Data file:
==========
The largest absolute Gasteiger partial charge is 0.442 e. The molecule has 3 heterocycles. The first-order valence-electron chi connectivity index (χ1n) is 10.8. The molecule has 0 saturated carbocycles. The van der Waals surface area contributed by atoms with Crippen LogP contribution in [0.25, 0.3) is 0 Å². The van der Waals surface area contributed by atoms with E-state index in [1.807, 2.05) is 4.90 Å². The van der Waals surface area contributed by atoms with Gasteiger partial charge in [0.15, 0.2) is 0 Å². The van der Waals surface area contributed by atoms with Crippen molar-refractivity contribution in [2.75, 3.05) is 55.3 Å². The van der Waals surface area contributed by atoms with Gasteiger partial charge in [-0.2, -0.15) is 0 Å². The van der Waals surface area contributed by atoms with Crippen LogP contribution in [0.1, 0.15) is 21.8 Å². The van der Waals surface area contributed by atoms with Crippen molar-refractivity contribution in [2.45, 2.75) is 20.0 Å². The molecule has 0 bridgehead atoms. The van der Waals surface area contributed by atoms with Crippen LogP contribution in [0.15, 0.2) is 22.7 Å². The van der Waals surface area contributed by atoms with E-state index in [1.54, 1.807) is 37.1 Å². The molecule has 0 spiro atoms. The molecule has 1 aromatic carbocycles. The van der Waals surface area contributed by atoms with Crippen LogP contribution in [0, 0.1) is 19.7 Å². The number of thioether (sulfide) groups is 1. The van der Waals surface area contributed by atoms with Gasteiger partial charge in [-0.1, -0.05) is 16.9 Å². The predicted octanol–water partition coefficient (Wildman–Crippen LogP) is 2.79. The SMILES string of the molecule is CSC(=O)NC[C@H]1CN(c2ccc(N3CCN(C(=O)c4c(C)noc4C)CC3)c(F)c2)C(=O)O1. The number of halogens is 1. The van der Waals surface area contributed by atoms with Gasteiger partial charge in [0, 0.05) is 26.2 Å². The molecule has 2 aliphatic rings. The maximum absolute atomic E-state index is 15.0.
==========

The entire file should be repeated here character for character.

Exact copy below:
The largest absolute Gasteiger partial charge is 0.442 e. The molecule has 3 heterocycles. The first-order valence-electron chi connectivity index (χ1n) is 10.8. The molecule has 0 saturated carbocycles. The van der Waals surface area contributed by atoms with Crippen LogP contribution in [0.25, 0.3) is 0 Å². The van der Waals surface area contributed by atoms with E-state index in [1.807, 2.05) is 4.90 Å². The van der Waals surface area contributed by atoms with Gasteiger partial charge in [0.15, 0.2) is 0 Å². The van der Waals surface area contributed by atoms with Crippen molar-refractivity contribution in [2.75, 3.05) is 55.3 Å². The van der Waals surface area contributed by atoms with Gasteiger partial charge in [-0.2, -0.15) is 0 Å². The van der Waals surface area contributed by atoms with Crippen LogP contribution in [0.1, 0.15) is 21.8 Å². The van der Waals surface area contributed by atoms with Crippen molar-refractivity contribution in [2.45, 2.75) is 20.0 Å². The molecule has 0 bridgehead atoms. The van der Waals surface area contributed by atoms with Crippen LogP contribution in [0.15, 0.2) is 22.7 Å². The van der Waals surface area contributed by atoms with E-state index in [1.54, 1.807) is 37.1 Å². The molecule has 0 spiro atoms. The molecule has 1 aromatic carbocycles. The van der Waals surface area contributed by atoms with Crippen LogP contribution in [0, 0.1) is 19.7 Å². The number of thioether (sulfide) groups is 1. The van der Waals surface area contributed by atoms with Gasteiger partial charge in [-0.1, -0.05) is 16.9 Å². The predicted octanol–water partition coefficient (Wildman–Crippen LogP) is 2.79. The SMILES string of the molecule is CSC(=O)NC[C@H]1CN(c2ccc(N3CCN(C(=O)c4c(C)noc4C)CC3)c(F)c2)C(=O)O1. The number of halogens is 1. The van der Waals surface area contributed by atoms with Gasteiger partial charge in [0, 0.05) is 26.2 Å². The molecule has 2 aliphatic rings. The maximum absolute atomic E-state index is 15.0.